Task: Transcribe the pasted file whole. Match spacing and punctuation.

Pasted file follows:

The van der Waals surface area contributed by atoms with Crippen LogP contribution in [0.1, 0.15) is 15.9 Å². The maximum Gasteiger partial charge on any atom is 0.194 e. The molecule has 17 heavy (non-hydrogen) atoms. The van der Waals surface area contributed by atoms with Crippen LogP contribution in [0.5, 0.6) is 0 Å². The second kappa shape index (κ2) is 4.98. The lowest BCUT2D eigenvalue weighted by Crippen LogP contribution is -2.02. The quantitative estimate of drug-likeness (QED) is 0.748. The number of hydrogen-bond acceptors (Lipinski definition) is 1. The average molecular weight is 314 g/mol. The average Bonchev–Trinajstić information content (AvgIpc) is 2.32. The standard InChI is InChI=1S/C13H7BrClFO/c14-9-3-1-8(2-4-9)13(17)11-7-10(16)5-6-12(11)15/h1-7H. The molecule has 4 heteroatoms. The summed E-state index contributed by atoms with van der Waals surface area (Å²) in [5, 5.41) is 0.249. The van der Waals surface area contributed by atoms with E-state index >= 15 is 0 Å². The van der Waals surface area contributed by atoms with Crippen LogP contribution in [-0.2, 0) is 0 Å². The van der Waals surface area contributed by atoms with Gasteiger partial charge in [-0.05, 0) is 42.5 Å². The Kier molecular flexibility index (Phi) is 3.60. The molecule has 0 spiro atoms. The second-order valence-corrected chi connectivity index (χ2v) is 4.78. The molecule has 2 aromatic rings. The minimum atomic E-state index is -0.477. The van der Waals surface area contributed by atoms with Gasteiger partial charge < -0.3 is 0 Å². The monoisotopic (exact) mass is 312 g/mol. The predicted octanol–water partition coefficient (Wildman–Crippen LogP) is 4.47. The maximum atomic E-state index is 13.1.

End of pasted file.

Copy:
The van der Waals surface area contributed by atoms with Crippen LogP contribution in [0.1, 0.15) is 15.9 Å². The maximum Gasteiger partial charge on any atom is 0.194 e. The molecule has 17 heavy (non-hydrogen) atoms. The van der Waals surface area contributed by atoms with Crippen LogP contribution in [0.5, 0.6) is 0 Å². The second kappa shape index (κ2) is 4.98. The lowest BCUT2D eigenvalue weighted by Crippen LogP contribution is -2.02. The quantitative estimate of drug-likeness (QED) is 0.748. The number of hydrogen-bond acceptors (Lipinski definition) is 1. The average molecular weight is 314 g/mol. The average Bonchev–Trinajstić information content (AvgIpc) is 2.32. The standard InChI is InChI=1S/C13H7BrClFO/c14-9-3-1-8(2-4-9)13(17)11-7-10(16)5-6-12(11)15/h1-7H. The molecule has 4 heteroatoms. The summed E-state index contributed by atoms with van der Waals surface area (Å²) in [5, 5.41) is 0.249. The van der Waals surface area contributed by atoms with E-state index >= 15 is 0 Å². The van der Waals surface area contributed by atoms with Crippen LogP contribution in [-0.2, 0) is 0 Å². The van der Waals surface area contributed by atoms with Gasteiger partial charge in [-0.05, 0) is 42.5 Å². The Kier molecular flexibility index (Phi) is 3.60. The molecule has 0 spiro atoms. The second-order valence-corrected chi connectivity index (χ2v) is 4.78. The molecule has 2 aromatic rings. The minimum atomic E-state index is -0.477. The van der Waals surface area contributed by atoms with Gasteiger partial charge < -0.3 is 0 Å². The monoisotopic (exact) mass is 312 g/mol. The predicted octanol–water partition coefficient (Wildman–Crippen LogP) is 4.47. The maximum atomic E-state index is 13.1.